Visibility is not Enough
Posted by Siqi Cheng
November 13, 2019
(Marsha P. Johnson handing out flyers in support of the Gay Liberation Front in New York in 1970.)
Every October 11 since the anniversary of the 1987 March on Washington for Lesbian and Gay Rights, thousands of LGBTQ people and allies celebrate National Coming Out Day. To many of us, this day is a positive celebration of our gender identity and our sexuality. The visibility granted by coming out is a refusal to live a life of secrecy. Sharing with others an authentic piece of ourselves can feel like an affirming, liberating, and empowering experience.
While coming out might appear to be an outward, one-time event, it is not. Coming out encompasses many experiences and all of them are deeply personal. It starts with an internal process of coming to terms with our identity when we recognize, process, and accept our sexual orientation and/or gender identity. This can feel frightening to a lot of people because we grow up in a culture that assumes heterosexuality is the norm, and the messages we receive are filled with myths and negative stereotypes about same-sex attractions. It is part of why coming out can be an arduous process. We need to unlearn the harmful messages that invalidate our feelings and relegate our beings to the ‘deviant’ category before we can be steadfast in our self-knowledge and self-worth. Disclosing our identity to others often involves confronting not only the constant assumptions of heterosexuality but also homophobic attitudes and discriminatory practices.
Not all coming out stories are met with the same kind of validation, support, or love. In the 72 countries where homosexuality is illegal, coming out can put LGBTQ people’s life and safety at risk. The LGBTQ rights movement in the U.S. has had several major successes in recent decades. Same-sex sexual acts have been legal nationwide since 2003, and all states license and recognize marriage between same-sex couples since 2015. Nevertheless, the progress of LGBTQ political equality often obscures the pervasiveness of anti-LGBTQ violence and discrimination towards LGBTQ racial minorities, and the idea of choosing to come out and be visible is still a luxury for many.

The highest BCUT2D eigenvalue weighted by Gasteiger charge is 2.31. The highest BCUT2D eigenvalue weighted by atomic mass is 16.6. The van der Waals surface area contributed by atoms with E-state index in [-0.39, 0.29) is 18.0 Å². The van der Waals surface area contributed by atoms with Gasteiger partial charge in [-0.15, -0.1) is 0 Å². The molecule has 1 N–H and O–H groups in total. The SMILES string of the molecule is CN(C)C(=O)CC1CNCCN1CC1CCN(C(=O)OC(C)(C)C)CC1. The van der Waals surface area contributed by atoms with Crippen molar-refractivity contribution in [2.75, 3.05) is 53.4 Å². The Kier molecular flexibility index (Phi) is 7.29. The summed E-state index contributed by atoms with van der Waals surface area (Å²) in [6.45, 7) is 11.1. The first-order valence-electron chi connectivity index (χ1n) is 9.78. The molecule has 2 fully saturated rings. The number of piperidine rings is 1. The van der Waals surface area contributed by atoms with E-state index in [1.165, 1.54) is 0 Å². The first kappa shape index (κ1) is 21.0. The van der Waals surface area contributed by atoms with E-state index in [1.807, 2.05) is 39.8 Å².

For example, LGBTQ youth of color are at higher risk of becoming homeless. LGBTQ workers of color are among the most disadvantaged workers in the U.S. Transgender people of color, especially Black transgender people, experience overwhelming levels of violence and discrimination. Black transgender women were most of the victims in fatal anti-transgender violence that the American Medical Association has declared an “epidemic.” From safety and health outcome disparities to education, employment and housing discrimination, Black transgender people are suffering from both transphobia and structural racism.
Transgender folks and queers of color, especially Black and Latinx LGBTQ folks, have been at the forefront among many milestones of the LGBTQ movement. Think about Cooper’s Donuts uprising in Los Angeles in 1959. Compton’s Cafeteria upheaval in San Francisco in 1966, and Stonewall rebellion in New York in 1969. These pioneers have always been on the front line fighting for social freedom and political equality, and the LGBTQ community owes a great debt of gratitude to them.
Why then, are these groups not benefitting from the revolution they sparked? When LGBTQ advocacy solely centers issues like coming out, visibility, and pride, who are we leaving behind?
Historically, coming out was a strategic element in LGBTQ advocacy, and it has proven to aid in gaining access to equal rights for some LGBTQ folks. But the critique of coming-out narratives not being attuned to the intersectionality of race, class, and gender is valid. We need equity in our community and our movement. We can celebrate greater queer visibility and simultaneously work to abolish the institutions and practices that inflict a disproportionate harm queer folks of color, transgender folks (especially Black trans women), and working-class LGBTQ folks. Most importantly, LGBTQ activism cannot be severed from struggles against other forms of oppression.